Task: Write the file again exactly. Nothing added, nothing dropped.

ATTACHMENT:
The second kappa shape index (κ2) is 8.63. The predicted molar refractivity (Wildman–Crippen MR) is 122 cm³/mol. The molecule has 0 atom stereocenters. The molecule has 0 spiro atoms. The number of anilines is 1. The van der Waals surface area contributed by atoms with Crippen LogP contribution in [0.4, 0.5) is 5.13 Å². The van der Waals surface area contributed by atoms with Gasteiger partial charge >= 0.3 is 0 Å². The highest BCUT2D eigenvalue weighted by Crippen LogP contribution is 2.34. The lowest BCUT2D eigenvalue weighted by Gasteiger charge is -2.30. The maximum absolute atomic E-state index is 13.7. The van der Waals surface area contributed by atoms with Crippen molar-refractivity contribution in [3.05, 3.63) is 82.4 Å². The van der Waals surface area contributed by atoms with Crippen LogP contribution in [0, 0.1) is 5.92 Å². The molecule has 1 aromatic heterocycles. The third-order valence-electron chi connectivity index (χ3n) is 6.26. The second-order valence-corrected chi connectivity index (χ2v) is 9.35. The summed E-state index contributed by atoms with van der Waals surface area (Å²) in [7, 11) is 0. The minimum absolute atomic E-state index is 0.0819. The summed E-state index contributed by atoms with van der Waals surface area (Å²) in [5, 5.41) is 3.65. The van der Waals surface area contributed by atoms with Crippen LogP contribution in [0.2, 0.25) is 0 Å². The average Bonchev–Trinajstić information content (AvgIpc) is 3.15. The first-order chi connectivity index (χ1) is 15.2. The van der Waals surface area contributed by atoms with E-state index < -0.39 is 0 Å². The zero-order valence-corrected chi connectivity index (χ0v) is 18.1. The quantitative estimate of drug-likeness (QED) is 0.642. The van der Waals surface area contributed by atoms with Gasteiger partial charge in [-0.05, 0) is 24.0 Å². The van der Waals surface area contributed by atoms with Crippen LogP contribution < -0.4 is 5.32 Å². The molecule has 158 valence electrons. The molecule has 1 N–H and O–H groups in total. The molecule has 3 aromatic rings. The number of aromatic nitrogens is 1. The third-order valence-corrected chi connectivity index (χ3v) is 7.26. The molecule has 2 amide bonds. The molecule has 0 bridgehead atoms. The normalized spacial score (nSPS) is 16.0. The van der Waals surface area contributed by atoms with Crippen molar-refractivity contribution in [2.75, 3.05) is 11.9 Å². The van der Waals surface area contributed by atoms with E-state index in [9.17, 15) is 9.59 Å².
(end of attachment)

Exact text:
The second kappa shape index (κ2) is 8.63. The predicted molar refractivity (Wildman–Crippen MR) is 122 cm³/mol. The molecule has 0 atom stereocenters. The molecule has 0 spiro atoms. The number of anilines is 1. The van der Waals surface area contributed by atoms with Crippen LogP contribution in [0.4, 0.5) is 5.13 Å². The van der Waals surface area contributed by atoms with Gasteiger partial charge >= 0.3 is 0 Å². The highest BCUT2D eigenvalue weighted by Crippen LogP contribution is 2.34. The lowest BCUT2D eigenvalue weighted by Gasteiger charge is -2.30. The maximum absolute atomic E-state index is 13.7. The van der Waals surface area contributed by atoms with Crippen molar-refractivity contribution in [3.05, 3.63) is 82.4 Å². The van der Waals surface area contributed by atoms with Crippen LogP contribution in [0, 0.1) is 5.92 Å². The molecule has 1 aromatic heterocycles. The third-order valence-electron chi connectivity index (χ3n) is 6.26. The second-order valence-corrected chi connectivity index (χ2v) is 9.35. The summed E-state index contributed by atoms with van der Waals surface area (Å²) in [7, 11) is 0. The minimum absolute atomic E-state index is 0.0819. The summed E-state index contributed by atoms with van der Waals surface area (Å²) in [5, 5.41) is 3.65. The van der Waals surface area contributed by atoms with Crippen LogP contribution in [0.2, 0.25) is 0 Å². The average Bonchev–Trinajstić information content (AvgIpc) is 3.15. The first-order chi connectivity index (χ1) is 15.2. The van der Waals surface area contributed by atoms with E-state index < -0.39 is 0 Å². The zero-order valence-corrected chi connectivity index (χ0v) is 18.1. The quantitative estimate of drug-likeness (QED) is 0.642. The van der Waals surface area contributed by atoms with Gasteiger partial charge in [-0.05, 0) is 24.0 Å². The van der Waals surface area contributed by atoms with Crippen LogP contribution < -0.4 is 5.32 Å². The molecule has 158 valence electrons. The molecule has 1 N–H and O–H groups in total. The molecule has 3 aromatic rings. The number of aromatic nitrogens is 1. The third-order valence-corrected chi connectivity index (χ3v) is 7.26. The molecule has 2 amide bonds. The molecule has 0 bridgehead atoms. The normalized spacial score (nSPS) is 16.0. The van der Waals surface area contributed by atoms with Crippen molar-refractivity contribution in [2.75, 3.05) is 11.9 Å². The van der Waals surface area contributed by atoms with E-state index in [9.17, 15) is 9.59 Å².